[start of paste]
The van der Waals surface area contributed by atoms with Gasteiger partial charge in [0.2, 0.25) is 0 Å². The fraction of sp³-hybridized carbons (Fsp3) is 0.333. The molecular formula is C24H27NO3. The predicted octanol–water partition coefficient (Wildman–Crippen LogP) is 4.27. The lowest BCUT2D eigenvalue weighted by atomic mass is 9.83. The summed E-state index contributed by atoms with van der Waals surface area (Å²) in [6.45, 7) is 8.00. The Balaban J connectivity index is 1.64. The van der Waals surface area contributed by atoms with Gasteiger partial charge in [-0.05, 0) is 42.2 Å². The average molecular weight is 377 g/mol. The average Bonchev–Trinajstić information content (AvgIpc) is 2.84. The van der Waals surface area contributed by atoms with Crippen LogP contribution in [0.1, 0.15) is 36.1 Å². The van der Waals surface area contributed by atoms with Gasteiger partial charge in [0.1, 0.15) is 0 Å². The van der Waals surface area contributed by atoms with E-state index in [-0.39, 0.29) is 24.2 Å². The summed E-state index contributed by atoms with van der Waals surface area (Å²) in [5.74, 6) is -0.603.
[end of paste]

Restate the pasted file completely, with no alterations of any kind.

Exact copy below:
The van der Waals surface area contributed by atoms with Gasteiger partial charge in [0.2, 0.25) is 0 Å². The fraction of sp³-hybridized carbons (Fsp3) is 0.333. The molecular formula is C24H27NO3. The predicted octanol–water partition coefficient (Wildman–Crippen LogP) is 4.27. The lowest BCUT2D eigenvalue weighted by atomic mass is 9.83. The summed E-state index contributed by atoms with van der Waals surface area (Å²) in [6.45, 7) is 8.00. The Balaban J connectivity index is 1.64. The van der Waals surface area contributed by atoms with Gasteiger partial charge in [-0.05, 0) is 42.2 Å². The average molecular weight is 377 g/mol. The average Bonchev–Trinajstić information content (AvgIpc) is 2.84. The van der Waals surface area contributed by atoms with Crippen LogP contribution in [0.1, 0.15) is 36.1 Å². The van der Waals surface area contributed by atoms with Gasteiger partial charge in [0.1, 0.15) is 0 Å². The van der Waals surface area contributed by atoms with E-state index in [-0.39, 0.29) is 24.2 Å². The summed E-state index contributed by atoms with van der Waals surface area (Å²) in [5.74, 6) is -0.603.